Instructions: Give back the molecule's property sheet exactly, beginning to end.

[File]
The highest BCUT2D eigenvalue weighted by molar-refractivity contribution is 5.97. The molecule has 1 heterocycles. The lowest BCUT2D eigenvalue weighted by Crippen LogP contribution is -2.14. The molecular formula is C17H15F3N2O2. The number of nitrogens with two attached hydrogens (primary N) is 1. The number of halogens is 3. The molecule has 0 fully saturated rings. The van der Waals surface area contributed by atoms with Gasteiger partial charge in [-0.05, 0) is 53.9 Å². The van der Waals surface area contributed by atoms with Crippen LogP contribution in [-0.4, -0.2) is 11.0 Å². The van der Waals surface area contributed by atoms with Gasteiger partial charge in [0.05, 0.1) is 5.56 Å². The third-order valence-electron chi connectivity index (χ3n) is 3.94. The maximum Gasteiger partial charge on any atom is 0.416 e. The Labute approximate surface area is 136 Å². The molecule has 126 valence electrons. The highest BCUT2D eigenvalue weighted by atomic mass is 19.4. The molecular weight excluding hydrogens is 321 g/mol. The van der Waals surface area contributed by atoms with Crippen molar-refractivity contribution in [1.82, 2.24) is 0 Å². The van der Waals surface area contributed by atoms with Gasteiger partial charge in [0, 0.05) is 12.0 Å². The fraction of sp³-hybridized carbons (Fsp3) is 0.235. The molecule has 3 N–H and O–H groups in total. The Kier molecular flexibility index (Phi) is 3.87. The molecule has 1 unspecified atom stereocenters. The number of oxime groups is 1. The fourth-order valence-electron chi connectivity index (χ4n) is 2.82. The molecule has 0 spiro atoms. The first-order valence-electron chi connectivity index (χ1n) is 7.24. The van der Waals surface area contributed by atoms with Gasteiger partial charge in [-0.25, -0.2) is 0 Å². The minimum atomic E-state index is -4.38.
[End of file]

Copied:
The highest BCUT2D eigenvalue weighted by molar-refractivity contribution is 5.97. The molecule has 1 heterocycles. The lowest BCUT2D eigenvalue weighted by Crippen LogP contribution is -2.14. The molecular formula is C17H15F3N2O2. The number of nitrogens with two attached hydrogens (primary N) is 1. The number of halogens is 3. The molecule has 0 fully saturated rings. The van der Waals surface area contributed by atoms with Gasteiger partial charge in [-0.05, 0) is 53.9 Å². The van der Waals surface area contributed by atoms with Crippen LogP contribution in [-0.4, -0.2) is 11.0 Å². The van der Waals surface area contributed by atoms with Gasteiger partial charge in [0.05, 0.1) is 5.56 Å². The third-order valence-electron chi connectivity index (χ3n) is 3.94. The maximum Gasteiger partial charge on any atom is 0.416 e. The Labute approximate surface area is 136 Å². The molecule has 126 valence electrons. The highest BCUT2D eigenvalue weighted by atomic mass is 19.4. The molecular weight excluding hydrogens is 321 g/mol. The van der Waals surface area contributed by atoms with Crippen molar-refractivity contribution in [1.82, 2.24) is 0 Å². The van der Waals surface area contributed by atoms with Gasteiger partial charge in [0, 0.05) is 12.0 Å². The fraction of sp³-hybridized carbons (Fsp3) is 0.235. The molecule has 3 N–H and O–H groups in total. The Kier molecular flexibility index (Phi) is 3.87. The molecule has 1 unspecified atom stereocenters. The number of oxime groups is 1. The fourth-order valence-electron chi connectivity index (χ4n) is 2.82. The molecule has 0 spiro atoms. The first-order valence-electron chi connectivity index (χ1n) is 7.24. The van der Waals surface area contributed by atoms with Gasteiger partial charge in [-0.25, -0.2) is 0 Å². The minimum atomic E-state index is -4.38.